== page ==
$$\begin{aligned} f_{11}(t_{0}) &= V_{0} \: = \: a^{2} + b^{11}(t_{0}t_{1})^{2}, \: \: \text{ and }\\ f_{11}(t_{1}) &= V_{1} \: = \: a^{11}\;\; f_{12}(t_{1}) = V_{1} \: = \: a^{12}, \: \: \text{ and }\\ f_{11}(t_{2}) &= V_{2} \: = \: a^{12} + b^{12}(t_{2}t_{1})^{2} \end{aligned} $$
This implies
$$\begin{aligned} a^{11} &= V_{1}, \: \: b^{11} = \frac{V_{0}V_{1}}{(t_{0}t_{1})^{2}}, \: \: a^{12} = V_{1}, \: \: \text{ and }\\ b^{12} &= \frac{V_{2}V_{1}}{(t_{2}t_{1})^{2}} \end{aligned} $$
In a similar fashion, the f
_{2} model is constrained by
$$\begin{array}{@{}rcl@{}} f_{2}(t_{2}) &=& V_{2} \: = \: a^{2} + b^{2}(t_{2}t_{3})^{2} \: \: \text{and } f_{2}(t_{3}) = V_{3} \: = \: a^{2} \end{array} $$
We conclude that a
^{2}=V
_{3} and \(b^{2} = \frac {V_{2}V_{3}}{(t_{2}t_{3})^{2}}\). Hence, the functional form of the BFV model can be given by the mapping f of equation 15.
$$ {\fontsize{9.5}{6}\begin{aligned} f(t) = \left\{ \begin{array}{ll} V_{1} + \frac{V_{0}V_{1}}{(t_{0}t_{1})^{2}}(tt_{1})^{2}, & t_{0} \: \leq \: t \: \leq \: t_{1}\\ V_{1} + \frac{V_{2}V_{1}}{(t_{2}t_{1})^{2}}(tt_{1})^{2}, & t_{1} \: \leq \: t \: \leq \: t_{2}\\ V_{3} + \frac{V_{2}V_{3}}{(t_{2}t_{3})^{2}}(tt_{3})^{2}, & t_{2} \: \leq \: t \: \leq \: t_{3}\\ V_{4} + (V_{4}  V_{3}) \tanh(g (tt3)), & t_{3} \: \leq \: t \: < \infty\\ \end{array}\right. \end{aligned}} $$
((15))
All of our parabolic models can also be written in the form \(p(t) = \pm \frac {1}{4 \beta } (t  \alpha)\) where 4β is the width of the line segment through the focus of the parabola. The models f
_{11} and f
_{12} point down and so use the “minus” sign while f
_{2} uses the “plus”. By comparing our model equations with this generic parabolic equation, we find the width of the parabolas of f
_{11}, f
_{12} and f
_{2} is given by
$${\begin{aligned} 4\beta_{11}&=\! \frac{(t_{0}t_{1})^{2}}{V_{1}V_{0}} \: = \!\: \frac{1}{b^{11}}, \: \: 4\beta_{12} = \frac{(t_{2}t_{1})^{2}}{V_{1}V_{2}} \: = \: \frac{1}{b^{12}} \: \text{and } \\ 4\beta_{2} &= \frac{(t_{2}t_{3})^{2}}{V_{2}V_{3}} \: = \: \frac{1}{b^{2}}. \end{aligned}} $$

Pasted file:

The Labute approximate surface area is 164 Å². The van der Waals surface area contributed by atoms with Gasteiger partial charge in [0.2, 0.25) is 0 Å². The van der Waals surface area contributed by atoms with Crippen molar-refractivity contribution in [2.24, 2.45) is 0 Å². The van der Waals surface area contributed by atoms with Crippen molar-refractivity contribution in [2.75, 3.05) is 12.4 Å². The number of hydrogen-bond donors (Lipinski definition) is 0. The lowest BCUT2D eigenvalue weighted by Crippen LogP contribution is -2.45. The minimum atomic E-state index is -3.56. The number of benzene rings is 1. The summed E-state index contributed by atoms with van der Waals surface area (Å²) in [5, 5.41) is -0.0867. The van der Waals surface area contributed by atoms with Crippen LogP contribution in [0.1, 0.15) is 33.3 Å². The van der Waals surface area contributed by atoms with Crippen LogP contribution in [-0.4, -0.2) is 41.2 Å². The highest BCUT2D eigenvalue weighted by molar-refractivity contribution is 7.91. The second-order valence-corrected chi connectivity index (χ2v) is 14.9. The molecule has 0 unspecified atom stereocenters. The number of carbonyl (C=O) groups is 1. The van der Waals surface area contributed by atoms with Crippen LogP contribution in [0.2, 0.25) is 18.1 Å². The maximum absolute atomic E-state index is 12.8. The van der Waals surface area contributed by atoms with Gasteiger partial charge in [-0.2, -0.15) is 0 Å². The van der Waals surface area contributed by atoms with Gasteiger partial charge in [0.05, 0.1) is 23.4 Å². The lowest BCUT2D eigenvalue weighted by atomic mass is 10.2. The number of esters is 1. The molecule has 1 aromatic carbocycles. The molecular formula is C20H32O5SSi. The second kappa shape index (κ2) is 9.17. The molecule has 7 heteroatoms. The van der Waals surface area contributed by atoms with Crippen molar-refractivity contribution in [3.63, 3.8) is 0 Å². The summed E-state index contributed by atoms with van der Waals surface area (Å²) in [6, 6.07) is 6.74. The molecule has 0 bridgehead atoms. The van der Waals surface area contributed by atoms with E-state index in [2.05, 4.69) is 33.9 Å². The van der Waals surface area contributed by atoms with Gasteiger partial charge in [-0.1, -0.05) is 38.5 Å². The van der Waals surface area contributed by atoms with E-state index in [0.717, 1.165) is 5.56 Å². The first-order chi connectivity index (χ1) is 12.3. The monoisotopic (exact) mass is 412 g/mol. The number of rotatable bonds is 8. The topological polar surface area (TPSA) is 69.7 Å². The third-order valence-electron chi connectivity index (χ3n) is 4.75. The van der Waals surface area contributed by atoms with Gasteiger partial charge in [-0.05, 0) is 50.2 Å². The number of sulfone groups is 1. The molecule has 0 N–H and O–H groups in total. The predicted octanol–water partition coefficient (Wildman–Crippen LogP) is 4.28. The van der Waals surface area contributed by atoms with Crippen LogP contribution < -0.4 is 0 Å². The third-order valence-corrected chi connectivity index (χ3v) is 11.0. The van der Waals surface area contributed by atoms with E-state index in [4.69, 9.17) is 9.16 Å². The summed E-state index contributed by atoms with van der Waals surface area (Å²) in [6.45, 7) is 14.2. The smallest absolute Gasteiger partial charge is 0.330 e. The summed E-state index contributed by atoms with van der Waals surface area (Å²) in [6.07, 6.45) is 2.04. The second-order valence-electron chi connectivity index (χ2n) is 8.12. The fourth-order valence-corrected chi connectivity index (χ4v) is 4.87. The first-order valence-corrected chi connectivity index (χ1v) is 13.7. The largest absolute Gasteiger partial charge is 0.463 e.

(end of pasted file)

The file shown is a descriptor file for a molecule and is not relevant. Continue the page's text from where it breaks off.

Modulation of the BFV parameters
We want to modulate the output of our abstract neuron model by altering the BFV. The BFV itself consists of 11 parameters, but better insight, into how alterations of the BFV introduce changes in the action potential we are creating, comes from studying changes in the mapping f given in Section “The BFV functional form”. In addition to changes in timing, t
_{0}, t
_{1}, t
_{2} and t
_{3}, we can also consider the variations of Equation 16.
$$ \begin{aligned} \left[\begin{array}{l} \Delta a^{11}\\ \Delta b^{11}\\ \Delta a^{12}\\ \Delta b^{12}\\ \Delta a^{2} \\ \Delta b^{2} \end{array}\right ] &=\left [ \begin{array}{l} \Delta V_{1}\\ \Delta \left(\frac{V_{0}V_{1}}{(t_{0}t_{1})^{2}}\right)\\ \Delta V_{1}\\ \Delta \left(\frac{V_{2}V_{1}}{(t_{2}t_{1})^{2}}\right)\\ \Delta V_{3}\\ \Delta \left(\frac{V_{2}V_{3}}{(t_{2}t_{3})^{2}}\right) \end{array} \right] \\ &= \left [ \begin{array}{l} \Delta \text{Maximum Voltage }\\ \Delta \left(\frac{1}{4\beta_{11}}\right)\\ \Delta \text{Maximum Voltage }\\ \Delta \left(\frac{1}{4\beta_{12}}\right)\\ \Delta \text{Minimum Voltage }\\ \Delta \left(\frac{1}{4\beta_{2}}\right) \end{array} \right] \end{aligned} $$
((16))
It is clear that modulatory inputs that alter the cap shape and hyperpolarization curve of the BFV functional form can have a profound effect on the information contained in the “action potential”. For example, a hypothetical neurotransmitter that alters V
_{1} will also alter the latis rectum distance across the cap f
_{1}. Further, direct modifications to the latis rectum distance in any of the two caps f
_{11} and f
_{12} can induce corresponding changes in times t
_{0}, t
_{1} and t
_{2} and voltages V
_{0}, V
_{1} and V
_{2}. A similar statement can be made for changes in the latis rectum of cap f
_{2}. For example, if a neurotransmitter induced a change of, say 1% in 4β
_{11}, this would imply that \(\Delta \biggl (\frac {V_{1}V_{0}}{(t_{0}t_{1})^{2}}\biggr) \: = \:.04 \beta _{11}^{0}\) where \(\beta _{11}^{0}\) denotes the original value of \(\beta _{11}^{0}\). Thus, to first order
$$ \begin{aligned}.04 \beta_{11}^{0} &=\left(\frac{\partial \beta_{11}}{\partial V_{0}}\right)^{\ast} \Delta V_{0}+ \left(\frac{\partial \beta_{11}}{\partial V_{1}}\right)^{\ast} \Delta V_{1}+ \left(\frac{\partial \beta_{11}}{\partial t_{0}}\right)^{\ast} \Delta t_{0}\\ &\quad+\left(\frac{\partial \beta_{11}}{\partial t_{1}}\right)^{\ast} \Delta t_{1} \end{aligned} $$
((17))
where the superscript ∗ on the partials indicates they are evaluated at the base point (V
_{0},V
_{1},t
_{0},t
_{1}). Taking partials we find